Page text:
In addition to practical assistance, some personal care and companionship, Darren also takes Warren to meet up with his friends, and Darren sometimes has a meal with our family. Warren also has a team of support workers who provide further assistance as required, i.e., heating up or cooking a meal, buying food supplies, folding clothes, and accompanying him to events and places. The arrangement works because Darren is not Warren’s sole support, and because they work together at creating home with consideration for each other. Warren also has the support of unpaid, informal supports, including his family and friends.

The ‘housemate model’ has many benefits, not the least being provision for a person with a disability to live in their own home, with tailored supports when needed. It is an arrangement that gives the person autonomy, choice, security, value, respect, meaningful friendships and relationships, and love. It also helps us to be more confident about the future, when we’ll no longer be here.

Further, in developing a range of formal and informal supports, we have found that:

  • The inclusion of housemates in supporting a person with additional support needs is most beneficial, and renders the budgeting of available funding affordable

  • The natural support of housemates can be targeted at the times and in the way it is required

  • The arrangement provides opportunities for the development of natural relationships and

    friendships

  • Housemates can be a pivotal link to other supports (both natural and paid), and they can

    provide invaluable insight when participating in Team Meetings/Circles of Support, a crucial

    element in a person’s support plan

  • While it may not be for everyone, this is one of the most valuable ways to support an individual with a disability in their own home; to live a life typical to that of others in the community.

     

A quote from the L’Arche Community is relevant here:

“Whatever their gifts or limitations, people are all bound together in a common humanity. Everyone is of unique and sacred value and everyone has the same dignity and the same rights. The fundamental rights of each person include the rights to life, to care, to a home, to education and to work. Since the deepest need of a human being is to love and to be loved, each person has a right to friendship, to communion and to a spiritual life”.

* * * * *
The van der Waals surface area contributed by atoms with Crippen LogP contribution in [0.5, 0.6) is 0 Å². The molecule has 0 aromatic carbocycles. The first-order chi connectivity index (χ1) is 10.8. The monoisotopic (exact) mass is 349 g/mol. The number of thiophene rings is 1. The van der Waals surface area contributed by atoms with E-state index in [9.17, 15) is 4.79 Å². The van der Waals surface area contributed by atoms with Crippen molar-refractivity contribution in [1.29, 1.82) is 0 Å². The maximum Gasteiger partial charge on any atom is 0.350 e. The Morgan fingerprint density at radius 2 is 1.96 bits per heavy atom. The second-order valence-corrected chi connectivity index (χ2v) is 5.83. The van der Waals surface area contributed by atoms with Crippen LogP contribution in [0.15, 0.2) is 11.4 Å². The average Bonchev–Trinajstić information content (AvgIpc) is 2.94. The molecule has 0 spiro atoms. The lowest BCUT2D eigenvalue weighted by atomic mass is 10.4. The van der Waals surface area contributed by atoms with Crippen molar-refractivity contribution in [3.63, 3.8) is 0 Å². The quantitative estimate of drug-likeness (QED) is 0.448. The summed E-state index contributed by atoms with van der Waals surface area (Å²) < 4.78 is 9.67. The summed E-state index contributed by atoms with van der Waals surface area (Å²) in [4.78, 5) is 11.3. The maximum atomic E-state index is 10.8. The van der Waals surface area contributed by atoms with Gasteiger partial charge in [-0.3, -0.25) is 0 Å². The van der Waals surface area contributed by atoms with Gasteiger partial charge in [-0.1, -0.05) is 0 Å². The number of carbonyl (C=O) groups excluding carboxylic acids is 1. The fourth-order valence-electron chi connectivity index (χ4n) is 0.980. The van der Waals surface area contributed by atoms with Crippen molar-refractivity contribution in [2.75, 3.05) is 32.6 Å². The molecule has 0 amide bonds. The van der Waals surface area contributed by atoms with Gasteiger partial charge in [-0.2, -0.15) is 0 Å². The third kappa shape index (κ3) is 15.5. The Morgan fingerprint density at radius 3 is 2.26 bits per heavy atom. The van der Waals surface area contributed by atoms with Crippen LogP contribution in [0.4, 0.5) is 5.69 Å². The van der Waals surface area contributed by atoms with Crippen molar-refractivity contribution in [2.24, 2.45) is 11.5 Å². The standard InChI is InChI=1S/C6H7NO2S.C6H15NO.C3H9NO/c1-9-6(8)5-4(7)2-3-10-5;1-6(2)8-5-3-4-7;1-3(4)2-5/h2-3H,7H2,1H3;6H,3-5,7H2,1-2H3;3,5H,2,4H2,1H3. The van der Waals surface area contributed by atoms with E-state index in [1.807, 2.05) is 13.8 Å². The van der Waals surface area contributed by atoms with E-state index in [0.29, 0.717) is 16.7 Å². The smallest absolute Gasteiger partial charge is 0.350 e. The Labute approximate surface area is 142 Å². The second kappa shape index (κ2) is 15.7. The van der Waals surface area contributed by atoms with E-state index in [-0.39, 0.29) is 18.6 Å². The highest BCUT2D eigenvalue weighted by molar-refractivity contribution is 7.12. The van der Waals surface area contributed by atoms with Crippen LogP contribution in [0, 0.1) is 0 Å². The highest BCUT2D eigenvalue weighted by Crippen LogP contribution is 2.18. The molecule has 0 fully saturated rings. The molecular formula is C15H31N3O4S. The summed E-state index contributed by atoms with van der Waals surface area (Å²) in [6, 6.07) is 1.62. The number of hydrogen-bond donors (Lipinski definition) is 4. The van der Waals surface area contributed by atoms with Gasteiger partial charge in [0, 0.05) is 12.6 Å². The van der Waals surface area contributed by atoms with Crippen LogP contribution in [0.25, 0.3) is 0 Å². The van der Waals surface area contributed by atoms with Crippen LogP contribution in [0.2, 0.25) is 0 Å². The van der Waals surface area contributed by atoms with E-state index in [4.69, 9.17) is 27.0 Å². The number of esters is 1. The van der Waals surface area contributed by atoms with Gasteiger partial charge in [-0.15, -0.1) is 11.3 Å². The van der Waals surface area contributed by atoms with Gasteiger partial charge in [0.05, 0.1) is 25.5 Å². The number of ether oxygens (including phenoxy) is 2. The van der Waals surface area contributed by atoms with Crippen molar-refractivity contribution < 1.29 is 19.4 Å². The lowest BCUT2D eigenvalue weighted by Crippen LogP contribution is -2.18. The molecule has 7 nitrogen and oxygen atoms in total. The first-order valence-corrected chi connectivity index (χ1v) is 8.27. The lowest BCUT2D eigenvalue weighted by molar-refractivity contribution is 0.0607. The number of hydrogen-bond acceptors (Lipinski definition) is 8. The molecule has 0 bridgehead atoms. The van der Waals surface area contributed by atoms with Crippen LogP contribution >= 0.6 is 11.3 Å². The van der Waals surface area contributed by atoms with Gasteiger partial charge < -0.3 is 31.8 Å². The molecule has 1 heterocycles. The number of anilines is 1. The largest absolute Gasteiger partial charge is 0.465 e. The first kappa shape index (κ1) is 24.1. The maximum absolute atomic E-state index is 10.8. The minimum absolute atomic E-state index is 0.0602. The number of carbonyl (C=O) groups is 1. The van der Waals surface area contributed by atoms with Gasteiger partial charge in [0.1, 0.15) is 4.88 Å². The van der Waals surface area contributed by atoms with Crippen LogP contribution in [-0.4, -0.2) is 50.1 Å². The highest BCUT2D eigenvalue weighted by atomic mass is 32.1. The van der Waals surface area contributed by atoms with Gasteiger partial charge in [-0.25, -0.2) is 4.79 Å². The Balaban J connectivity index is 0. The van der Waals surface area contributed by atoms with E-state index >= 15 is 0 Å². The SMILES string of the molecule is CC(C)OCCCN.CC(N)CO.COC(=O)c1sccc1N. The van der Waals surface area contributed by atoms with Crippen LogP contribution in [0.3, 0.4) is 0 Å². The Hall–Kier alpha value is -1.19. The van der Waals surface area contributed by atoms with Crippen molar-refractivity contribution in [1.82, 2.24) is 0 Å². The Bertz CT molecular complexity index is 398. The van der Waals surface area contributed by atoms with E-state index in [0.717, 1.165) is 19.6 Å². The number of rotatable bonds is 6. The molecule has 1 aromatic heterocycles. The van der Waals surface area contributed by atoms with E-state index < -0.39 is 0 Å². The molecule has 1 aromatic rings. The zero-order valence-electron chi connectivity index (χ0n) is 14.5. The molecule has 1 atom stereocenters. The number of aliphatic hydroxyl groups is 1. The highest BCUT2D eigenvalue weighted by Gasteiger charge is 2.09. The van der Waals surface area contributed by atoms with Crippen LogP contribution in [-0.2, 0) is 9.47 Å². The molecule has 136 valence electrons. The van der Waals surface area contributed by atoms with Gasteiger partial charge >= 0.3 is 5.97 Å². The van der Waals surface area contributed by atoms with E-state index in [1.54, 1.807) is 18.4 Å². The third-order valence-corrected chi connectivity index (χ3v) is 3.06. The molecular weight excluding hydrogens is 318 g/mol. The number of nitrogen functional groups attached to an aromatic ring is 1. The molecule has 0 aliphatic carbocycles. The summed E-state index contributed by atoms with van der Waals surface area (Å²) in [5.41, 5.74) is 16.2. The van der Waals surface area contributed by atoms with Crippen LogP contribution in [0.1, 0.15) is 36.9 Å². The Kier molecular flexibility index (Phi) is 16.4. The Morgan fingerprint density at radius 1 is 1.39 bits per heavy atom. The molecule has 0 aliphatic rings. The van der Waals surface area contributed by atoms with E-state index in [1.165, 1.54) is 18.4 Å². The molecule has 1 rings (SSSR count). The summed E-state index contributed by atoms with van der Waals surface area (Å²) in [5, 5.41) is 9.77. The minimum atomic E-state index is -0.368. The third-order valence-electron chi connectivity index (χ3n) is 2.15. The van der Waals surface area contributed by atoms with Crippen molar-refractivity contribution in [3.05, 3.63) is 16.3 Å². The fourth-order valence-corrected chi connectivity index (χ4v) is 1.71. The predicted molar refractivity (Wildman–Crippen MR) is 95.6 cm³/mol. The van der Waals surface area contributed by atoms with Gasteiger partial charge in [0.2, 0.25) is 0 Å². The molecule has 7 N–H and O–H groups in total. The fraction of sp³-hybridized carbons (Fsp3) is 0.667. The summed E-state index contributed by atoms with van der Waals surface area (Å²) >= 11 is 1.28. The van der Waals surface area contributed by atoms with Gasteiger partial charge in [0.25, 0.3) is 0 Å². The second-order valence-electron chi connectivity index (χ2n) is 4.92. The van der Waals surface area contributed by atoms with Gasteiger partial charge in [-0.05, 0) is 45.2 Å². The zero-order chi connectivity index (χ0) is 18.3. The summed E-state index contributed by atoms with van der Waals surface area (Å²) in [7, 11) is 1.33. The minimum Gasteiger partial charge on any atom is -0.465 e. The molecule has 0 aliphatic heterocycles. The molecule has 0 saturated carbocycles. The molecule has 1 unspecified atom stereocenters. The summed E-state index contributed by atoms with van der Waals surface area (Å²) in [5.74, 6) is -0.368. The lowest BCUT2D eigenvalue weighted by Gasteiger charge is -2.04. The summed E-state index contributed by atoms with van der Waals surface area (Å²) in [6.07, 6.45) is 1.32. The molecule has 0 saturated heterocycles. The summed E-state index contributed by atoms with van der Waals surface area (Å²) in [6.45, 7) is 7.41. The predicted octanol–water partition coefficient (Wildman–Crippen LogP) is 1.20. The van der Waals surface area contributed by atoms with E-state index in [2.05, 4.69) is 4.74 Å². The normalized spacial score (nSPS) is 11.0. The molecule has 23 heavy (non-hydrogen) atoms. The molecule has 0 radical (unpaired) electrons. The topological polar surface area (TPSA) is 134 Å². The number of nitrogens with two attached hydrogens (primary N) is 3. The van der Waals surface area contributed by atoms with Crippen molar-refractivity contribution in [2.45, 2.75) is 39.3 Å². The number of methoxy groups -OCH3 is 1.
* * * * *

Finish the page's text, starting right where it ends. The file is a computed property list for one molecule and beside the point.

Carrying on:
Warren has his own home, just like his brother!

This article, My Home, My Choice, My Housemate was written by Anita O'Brien (2015). It appears in Thinking About...(Housemates), Issue 23, 10 - 15 and was published by Belonging Matters, Melbourne.

The Salvo

Enabling Home 

Going Above and Beyond 

My Home, My Choice, My Housemate

Warren O'Brien has been a valued volunteered at the Victoria Police Museum for the last 9 years. The Victoria Police Museum has been a successful supporter of volunteers for many years and Belonging Matters discovered why when we visited Warren at the museum. Warren has numerous duties assigned to his role, each of which are vital to the effective day to day operation of the museum.  He is highly respected by his fellow work mates and management could not be happier with his work ethic and dedication. Warren O'Brien and the Victoria Police Museum are another fine example of what can happen when a person with a disability is encouraged to follow their passions in the community. 

By Anita O'Brien

© 2017 by 19 Stories of Social Inclusion